Although we are only talking about small variations in charge and voltage here, it is relevant to remember that a rechargeable battery may end up being fully discharged in the field. For example, a patient may simply forget to charge the battery at the correct time, allowing its voltage to drop too low, or the battery may be stored for an extended period.
This is a different issue than the variations in the lifetime we have just discussed, but for many lithium-ion batteries, this full discharge can cause damage which greatly reduces their usability. EnerSys® has addressed this problem with its Zero-Volt™ technology, which ensures batteries can still function at peak capacity, even after they have been discharged to zero volts (figures 1 and 2).
Figure 1: Usable battery capacity
Figure 2: Quallion batteries
Testing it out
When we have tested our own Quallion® batteries, we have demonstrated excellent low capacity fade performance while cycling the batteries at Depth-of-Discharge (DoD) values of 100%, right down to 20%. By this, we mean that the loss in battery capacity is minimized, even after many charge-discharge cycles.
The capacity fade performance may be improved even further during the electrical cycling by reducing the End-of-Charge Voltage (EoCV). Modifying the EoCV from the maximum recommended value of 4.1V to a lower value of 4.0V will increase the useable capacity of the battery.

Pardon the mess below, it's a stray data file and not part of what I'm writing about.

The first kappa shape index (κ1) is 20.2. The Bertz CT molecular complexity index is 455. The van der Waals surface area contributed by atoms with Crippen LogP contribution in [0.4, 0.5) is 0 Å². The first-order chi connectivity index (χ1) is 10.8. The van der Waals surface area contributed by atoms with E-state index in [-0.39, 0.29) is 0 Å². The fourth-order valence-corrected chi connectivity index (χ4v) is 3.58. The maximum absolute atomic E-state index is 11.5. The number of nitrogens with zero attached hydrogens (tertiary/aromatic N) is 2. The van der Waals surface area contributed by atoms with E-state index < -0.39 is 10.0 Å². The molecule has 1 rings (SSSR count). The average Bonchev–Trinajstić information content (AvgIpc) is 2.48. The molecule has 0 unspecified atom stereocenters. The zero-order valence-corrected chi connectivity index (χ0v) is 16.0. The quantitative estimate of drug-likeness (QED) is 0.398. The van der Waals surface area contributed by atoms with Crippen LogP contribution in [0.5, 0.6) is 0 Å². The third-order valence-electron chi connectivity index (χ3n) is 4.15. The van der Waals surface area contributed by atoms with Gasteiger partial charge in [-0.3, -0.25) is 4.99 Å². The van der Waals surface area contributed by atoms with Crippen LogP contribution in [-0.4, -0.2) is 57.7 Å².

When we look at 100% DoD, which is a common use case in a medical application, we examine the cycle life of the battery at the point where 80% of the initial retained capacity is reached. Most medical applications specify this operational cycle life value, and the value which is required varies upon the intended use of the medical device.
Routinely, medical applications require a battery to meet 500 to 1,000 cycles under a 100% DoD cycling condition while maintaining 80% of the initial retained capacity of the battery. The Quallion® chemistry used in its medical batteries exceeds these cycle requirements with an 80% retained capacity or better.
Even fairly small differences in operating conditions, such as charge and discharge voltages, can have a big impact on battery lifetime, or useful life. This means that equipment designers should ensure they are comparing batteries in a like-for-like way, and should check the testing conditions specified by battery manufacturers on their datasheets.
>> This article was originally published on our sister site, Power Electronics News.
Kevin Schrantz is Director of Global Medical at EnerSys.